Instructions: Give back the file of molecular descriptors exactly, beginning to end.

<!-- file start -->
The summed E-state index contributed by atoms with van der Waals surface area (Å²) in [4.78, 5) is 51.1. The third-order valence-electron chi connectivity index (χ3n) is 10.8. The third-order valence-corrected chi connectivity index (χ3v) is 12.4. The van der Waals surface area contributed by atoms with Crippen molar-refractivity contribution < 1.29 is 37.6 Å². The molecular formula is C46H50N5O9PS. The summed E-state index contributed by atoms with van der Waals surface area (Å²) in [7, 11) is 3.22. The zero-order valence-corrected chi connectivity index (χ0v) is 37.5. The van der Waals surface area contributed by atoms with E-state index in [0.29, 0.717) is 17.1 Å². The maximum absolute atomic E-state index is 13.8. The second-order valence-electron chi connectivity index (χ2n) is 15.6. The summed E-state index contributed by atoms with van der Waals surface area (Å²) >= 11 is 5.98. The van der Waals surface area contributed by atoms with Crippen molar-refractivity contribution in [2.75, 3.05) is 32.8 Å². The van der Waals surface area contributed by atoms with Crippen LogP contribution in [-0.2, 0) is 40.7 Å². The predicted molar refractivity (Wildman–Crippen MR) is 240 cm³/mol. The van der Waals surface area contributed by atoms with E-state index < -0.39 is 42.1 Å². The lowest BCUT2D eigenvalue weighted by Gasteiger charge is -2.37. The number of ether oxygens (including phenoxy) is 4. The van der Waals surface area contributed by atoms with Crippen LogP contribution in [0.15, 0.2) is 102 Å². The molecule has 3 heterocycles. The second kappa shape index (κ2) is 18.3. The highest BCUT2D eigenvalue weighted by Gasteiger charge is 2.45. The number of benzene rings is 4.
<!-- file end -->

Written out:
The summed E-state index contributed by atoms with van der Waals surface area (Å²) in [4.78, 5) is 51.1. The third-order valence-electron chi connectivity index (χ3n) is 10.8. The third-order valence-corrected chi connectivity index (χ3v) is 12.4. The van der Waals surface area contributed by atoms with Crippen molar-refractivity contribution < 1.29 is 37.6 Å². The molecular formula is C46H50N5O9PS. The summed E-state index contributed by atoms with van der Waals surface area (Å²) in [7, 11) is 3.22. The zero-order valence-corrected chi connectivity index (χ0v) is 37.5. The van der Waals surface area contributed by atoms with E-state index in [0.29, 0.717) is 17.1 Å². The maximum absolute atomic E-state index is 13.8. The second-order valence-electron chi connectivity index (χ2n) is 15.6. The summed E-state index contributed by atoms with van der Waals surface area (Å²) >= 11 is 5.98. The van der Waals surface area contributed by atoms with Crippen molar-refractivity contribution in [2.75, 3.05) is 32.8 Å². The van der Waals surface area contributed by atoms with Crippen LogP contribution in [-0.2, 0) is 40.7 Å². The predicted molar refractivity (Wildman–Crippen MR) is 240 cm³/mol. The van der Waals surface area contributed by atoms with E-state index < -0.39 is 42.1 Å². The lowest BCUT2D eigenvalue weighted by Gasteiger charge is -2.37. The number of ether oxygens (including phenoxy) is 4. The van der Waals surface area contributed by atoms with Crippen LogP contribution in [0.15, 0.2) is 102 Å². The molecule has 3 heterocycles. The second kappa shape index (κ2) is 18.3. The highest BCUT2D eigenvalue weighted by Gasteiger charge is 2.45. The number of benzene rings is 4.